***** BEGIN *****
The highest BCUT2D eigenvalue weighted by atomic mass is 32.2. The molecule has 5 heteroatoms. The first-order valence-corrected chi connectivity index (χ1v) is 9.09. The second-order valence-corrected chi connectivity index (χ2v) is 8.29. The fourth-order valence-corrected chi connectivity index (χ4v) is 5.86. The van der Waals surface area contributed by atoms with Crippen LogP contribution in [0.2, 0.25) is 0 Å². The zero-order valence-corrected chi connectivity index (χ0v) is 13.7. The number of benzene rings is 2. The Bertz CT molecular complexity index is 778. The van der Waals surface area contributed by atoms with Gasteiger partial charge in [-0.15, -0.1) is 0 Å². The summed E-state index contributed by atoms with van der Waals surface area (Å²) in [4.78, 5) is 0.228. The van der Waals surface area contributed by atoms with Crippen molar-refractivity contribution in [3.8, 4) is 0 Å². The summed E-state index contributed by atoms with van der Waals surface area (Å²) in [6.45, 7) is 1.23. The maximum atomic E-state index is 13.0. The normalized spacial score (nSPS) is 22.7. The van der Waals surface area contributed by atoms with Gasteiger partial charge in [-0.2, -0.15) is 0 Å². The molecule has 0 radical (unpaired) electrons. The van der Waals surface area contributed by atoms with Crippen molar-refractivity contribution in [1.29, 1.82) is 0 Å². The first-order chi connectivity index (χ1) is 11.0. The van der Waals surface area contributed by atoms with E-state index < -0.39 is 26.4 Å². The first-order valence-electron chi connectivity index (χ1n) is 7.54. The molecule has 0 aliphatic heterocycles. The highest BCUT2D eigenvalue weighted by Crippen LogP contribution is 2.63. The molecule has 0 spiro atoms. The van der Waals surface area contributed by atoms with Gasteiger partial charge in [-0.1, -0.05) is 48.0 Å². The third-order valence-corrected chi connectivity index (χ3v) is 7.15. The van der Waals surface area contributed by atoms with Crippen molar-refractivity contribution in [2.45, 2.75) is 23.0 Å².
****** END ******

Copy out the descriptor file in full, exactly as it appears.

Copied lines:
The highest BCUT2D eigenvalue weighted by atomic mass is 32.2. The molecule has 5 heteroatoms. The first-order valence-corrected chi connectivity index (χ1v) is 9.09. The second-order valence-corrected chi connectivity index (χ2v) is 8.29. The fourth-order valence-corrected chi connectivity index (χ4v) is 5.86. The van der Waals surface area contributed by atoms with Crippen LogP contribution in [0.2, 0.25) is 0 Å². The zero-order valence-corrected chi connectivity index (χ0v) is 13.7. The number of benzene rings is 2. The Bertz CT molecular complexity index is 778. The van der Waals surface area contributed by atoms with Gasteiger partial charge in [-0.15, -0.1) is 0 Å². The summed E-state index contributed by atoms with van der Waals surface area (Å²) in [4.78, 5) is 0.228. The van der Waals surface area contributed by atoms with Crippen molar-refractivity contribution in [3.8, 4) is 0 Å². The summed E-state index contributed by atoms with van der Waals surface area (Å²) in [6.45, 7) is 1.23. The maximum atomic E-state index is 13.0. The normalized spacial score (nSPS) is 22.7. The van der Waals surface area contributed by atoms with Gasteiger partial charge in [-0.2, -0.15) is 0 Å². The molecule has 0 radical (unpaired) electrons. The van der Waals surface area contributed by atoms with Crippen molar-refractivity contribution in [1.29, 1.82) is 0 Å². The first-order chi connectivity index (χ1) is 11.0. The van der Waals surface area contributed by atoms with E-state index < -0.39 is 26.4 Å². The first-order valence-electron chi connectivity index (χ1n) is 7.54. The molecule has 0 aliphatic heterocycles. The highest BCUT2D eigenvalue weighted by Crippen LogP contribution is 2.63. The molecule has 0 spiro atoms. The van der Waals surface area contributed by atoms with Gasteiger partial charge in [-0.1, -0.05) is 48.0 Å². The third-order valence-corrected chi connectivity index (χ3v) is 7.15. The van der Waals surface area contributed by atoms with Crippen molar-refractivity contribution in [2.45, 2.75) is 23.0 Å².